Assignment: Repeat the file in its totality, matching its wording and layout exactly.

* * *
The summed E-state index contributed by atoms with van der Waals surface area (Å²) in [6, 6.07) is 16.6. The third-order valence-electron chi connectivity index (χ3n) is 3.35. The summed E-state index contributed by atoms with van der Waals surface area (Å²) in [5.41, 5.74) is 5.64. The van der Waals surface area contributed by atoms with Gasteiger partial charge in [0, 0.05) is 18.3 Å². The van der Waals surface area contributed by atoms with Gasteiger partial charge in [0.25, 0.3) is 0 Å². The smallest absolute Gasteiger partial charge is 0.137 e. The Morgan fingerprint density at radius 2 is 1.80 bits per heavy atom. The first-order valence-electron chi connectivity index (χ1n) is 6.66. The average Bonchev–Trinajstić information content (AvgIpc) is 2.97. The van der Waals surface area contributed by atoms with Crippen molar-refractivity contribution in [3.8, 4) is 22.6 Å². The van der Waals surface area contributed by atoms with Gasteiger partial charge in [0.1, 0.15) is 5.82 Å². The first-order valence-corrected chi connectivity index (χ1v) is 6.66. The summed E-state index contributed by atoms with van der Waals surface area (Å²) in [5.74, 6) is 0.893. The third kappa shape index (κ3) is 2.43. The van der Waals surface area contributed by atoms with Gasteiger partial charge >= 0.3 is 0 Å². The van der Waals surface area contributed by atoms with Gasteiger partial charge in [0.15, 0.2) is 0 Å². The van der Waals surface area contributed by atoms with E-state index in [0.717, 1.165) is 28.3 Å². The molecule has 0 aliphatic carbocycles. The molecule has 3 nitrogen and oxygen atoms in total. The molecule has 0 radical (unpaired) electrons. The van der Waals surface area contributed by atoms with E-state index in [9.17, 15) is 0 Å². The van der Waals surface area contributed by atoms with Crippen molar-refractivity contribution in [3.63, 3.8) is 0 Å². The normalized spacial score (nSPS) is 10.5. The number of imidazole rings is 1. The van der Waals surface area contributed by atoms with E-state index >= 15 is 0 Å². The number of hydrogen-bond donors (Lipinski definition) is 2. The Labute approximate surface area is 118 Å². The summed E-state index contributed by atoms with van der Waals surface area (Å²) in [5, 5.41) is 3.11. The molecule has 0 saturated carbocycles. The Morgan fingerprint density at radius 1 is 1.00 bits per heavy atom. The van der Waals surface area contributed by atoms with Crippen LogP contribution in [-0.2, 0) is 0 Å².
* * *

The summed E-state index contributed by atoms with van der Waals surface area (Å²) in [6, 6.07) is 16.6. The third-order valence-electron chi connectivity index (χ3n) is 3.35. The summed E-state index contributed by atoms with van der Waals surface area (Å²) in [5.41, 5.74) is 5.64. The van der Waals surface area contributed by atoms with Gasteiger partial charge in [0, 0.05) is 18.3 Å². The van der Waals surface area contributed by atoms with Gasteiger partial charge in [0.25, 0.3) is 0 Å². The smallest absolute Gasteiger partial charge is 0.137 e. The Morgan fingerprint density at radius 2 is 1.80 bits per heavy atom. The first-order valence-electron chi connectivity index (χ1n) is 6.66. The average Bonchev–Trinajstić information content (AvgIpc) is 2.97. The van der Waals surface area contributed by atoms with Crippen molar-refractivity contribution in [3.8, 4) is 22.6 Å². The van der Waals surface area contributed by atoms with Gasteiger partial charge in [0.1, 0.15) is 5.82 Å². The first-order valence-corrected chi connectivity index (χ1v) is 6.66. The summed E-state index contributed by atoms with van der Waals surface area (Å²) in [5.74, 6) is 0.893. The third kappa shape index (κ3) is 2.43. The van der Waals surface area contributed by atoms with Gasteiger partial charge >= 0.3 is 0 Å². The van der Waals surface area contributed by atoms with Gasteiger partial charge in [0.15, 0.2) is 0 Å². The van der Waals surface area contributed by atoms with E-state index in [0.717, 1.165) is 28.3 Å². The molecule has 0 aliphatic carbocycles. The molecule has 3 nitrogen and oxygen atoms in total. The molecule has 0 radical (unpaired) electrons. The van der Waals surface area contributed by atoms with E-state index in [9.17, 15) is 0 Å². The van der Waals surface area contributed by atoms with Crippen molar-refractivity contribution in [3.63, 3.8) is 0 Å². The normalized spacial score (nSPS) is 10.5. The number of imidazole rings is 1. The van der Waals surface area contributed by atoms with E-state index >= 15 is 0 Å². The number of hydrogen-bond donors (Lipinski definition) is 2. The Labute approximate surface area is 118 Å². The summed E-state index contributed by atoms with van der Waals surface area (Å²) in [5, 5.41) is 3.11. The molecule has 0 saturated carbocycles. The Morgan fingerprint density at radius 1 is 1.00 bits per heavy atom. The van der Waals surface area contributed by atoms with Crippen LogP contribution in [-0.2, 0) is 0 Å².